Too near, or too far? What fruit flies teach us about personal space

August 9, 2017, University of Western Ontario
Fruit flies with more than the usual levels of dopamine will draw nearer each other, while fruit flies with less dopamine withdraw from social contact. Credit: Anne F. Simon, Western University, Canada

Most of us have had the experience of backing away when someone has stepped inside the bounds of our personal space. But, until now, little has been understood about the mechanisms that allow us to determine when someone is "too near" or "too far".

Using flies, researchers led by Anne F. Simon of Western University's Department of Biology are gaining new insights into the need for social space and how it can be disrupted. For the first time, they have found that a neurotransmitter called dopamine is a key component in regulating social space.

That discovery may in turn have implications in better understanding people within the autism spectrum or with schizophrenia, for example.

The team found that levels of dopamine—a chemical that, in part, governs the "reward" pathways in our brains—can change how much space fruit flies need from each other. Too little dopamine released by the neurons, and male fruit flies need to get away from each other. Too much dopamine released, and they close the gap. For female fruit flies, their social distance increased both with too little or too much release of dopamine.

"Each animal has a preferred social bubble, a preferred ," said Anne Simon. "If we can connect the dots with other animals including humans—because we all have similar neurotransmitters—we may gain new ways of understanding what's happening in some disorders where personal space can sometimes be an issue."

Fruit flies with added dopamine tend to want to be nearer each other, while fruit flies with too little dopamine keep their distance, says new research from Anne F. Simon of Western University's Biology Department. The finding may have implications for people with autism or schizophrenia. Credit: University of Western Ontario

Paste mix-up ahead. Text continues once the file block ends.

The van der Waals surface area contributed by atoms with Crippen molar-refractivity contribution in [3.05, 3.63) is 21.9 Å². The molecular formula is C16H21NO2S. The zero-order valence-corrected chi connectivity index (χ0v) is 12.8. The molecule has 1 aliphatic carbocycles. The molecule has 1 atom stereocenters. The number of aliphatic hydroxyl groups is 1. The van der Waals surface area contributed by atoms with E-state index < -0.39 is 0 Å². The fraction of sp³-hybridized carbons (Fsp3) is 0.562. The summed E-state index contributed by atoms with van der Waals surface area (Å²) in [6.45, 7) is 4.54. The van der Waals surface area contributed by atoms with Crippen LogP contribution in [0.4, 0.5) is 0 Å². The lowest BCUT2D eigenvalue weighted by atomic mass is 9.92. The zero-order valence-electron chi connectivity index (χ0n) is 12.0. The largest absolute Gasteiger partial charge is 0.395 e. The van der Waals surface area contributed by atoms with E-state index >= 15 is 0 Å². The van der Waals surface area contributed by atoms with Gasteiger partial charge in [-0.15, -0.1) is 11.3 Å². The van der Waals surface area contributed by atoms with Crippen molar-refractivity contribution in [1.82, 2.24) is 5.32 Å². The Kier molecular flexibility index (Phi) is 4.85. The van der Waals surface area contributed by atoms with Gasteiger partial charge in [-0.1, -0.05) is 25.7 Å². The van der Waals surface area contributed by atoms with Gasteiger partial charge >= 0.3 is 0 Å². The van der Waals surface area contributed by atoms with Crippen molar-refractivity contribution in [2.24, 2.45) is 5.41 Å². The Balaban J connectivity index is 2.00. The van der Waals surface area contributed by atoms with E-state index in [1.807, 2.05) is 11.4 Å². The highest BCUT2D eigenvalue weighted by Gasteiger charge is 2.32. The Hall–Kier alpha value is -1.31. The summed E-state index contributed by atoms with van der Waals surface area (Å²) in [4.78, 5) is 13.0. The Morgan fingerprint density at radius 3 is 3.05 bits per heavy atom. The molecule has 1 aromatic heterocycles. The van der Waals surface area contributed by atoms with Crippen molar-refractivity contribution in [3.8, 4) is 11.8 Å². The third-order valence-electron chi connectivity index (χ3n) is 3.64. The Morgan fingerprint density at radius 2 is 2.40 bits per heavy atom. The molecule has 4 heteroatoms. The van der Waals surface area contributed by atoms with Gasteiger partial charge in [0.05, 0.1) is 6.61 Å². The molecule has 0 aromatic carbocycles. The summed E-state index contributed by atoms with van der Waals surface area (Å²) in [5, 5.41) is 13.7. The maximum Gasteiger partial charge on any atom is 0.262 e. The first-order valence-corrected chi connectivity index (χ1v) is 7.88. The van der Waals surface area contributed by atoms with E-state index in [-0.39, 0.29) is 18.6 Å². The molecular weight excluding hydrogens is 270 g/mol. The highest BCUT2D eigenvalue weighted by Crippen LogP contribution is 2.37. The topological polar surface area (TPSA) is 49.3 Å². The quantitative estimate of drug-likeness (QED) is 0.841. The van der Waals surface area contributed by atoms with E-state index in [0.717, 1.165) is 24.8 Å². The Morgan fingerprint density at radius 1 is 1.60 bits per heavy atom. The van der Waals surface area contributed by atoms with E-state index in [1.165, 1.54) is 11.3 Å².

One pressing question for the next round of research is exploring how release is affected by social cues and what happens downstream of the dopaminergic neurons, to identify the circuitry that leads to the decision-making process.

"Ultimately, this research could lead us to understand a little better why some people are averse to social contact. It might also help us understand why some people who clearly want to interact don't interpret some the same way others might," said Simon.

Research into fruit flies (Drosophila melanogaster) has proven valuable in understanding human behavior, neurobiology and diseases because share much of the same genetic information.

The paper is newly published in the Royal Society journal Biology Letters.

Explore further: How fruit fly brains control what they choose to eat

More information: Robert W. Fernandez et al, Modulation of social space by dopamine in Drosophila melanogaster, but no effect on the avoidance of the Drosophila stress odorant, Biology Letters (2017). DOI: 10.1098/rsbl.2017.0369

Related Stories

How fruit fly brains control what they choose to eat

May 10, 2017

Using fruit flies, Johns Hopkins researchers say they have identified a specific and very small set of brain cells—dubbed dopamine wedge neurons—responsible for driving the insects' food preferences toward what they need, ...

Fruit flies learn from others

November 17, 2014

Fruit flies do not always conform to the norm. When female fruit flies have to decide where to lay their eggs, they take their lead from what they see most others in their group do. However, some do take their personal preferences ...

Recommended for you

Computing the origin of life

December 14, 2018

As a principal investigator in the NASA Ames Exobiology Branch, Andrew Pohorille is searching for the origin of life on Earth, yet you won't find him out in the field collecting samples or in a laboratory conducting experiments ...

Black widow spiders dial up posture for survival and sex

December 14, 2018

A new study led by Western University's Natasha Mhatre shows that body dynamics and posture are crucial to how black widow spiders decode the important vibrations that travel through their webs and up their legs. Black widows ...


Please sign in to add a comment. Registration is free, and takes less than a minute. Read more

Click here to reset your password.
Sign in to get notified via email when new comments are made.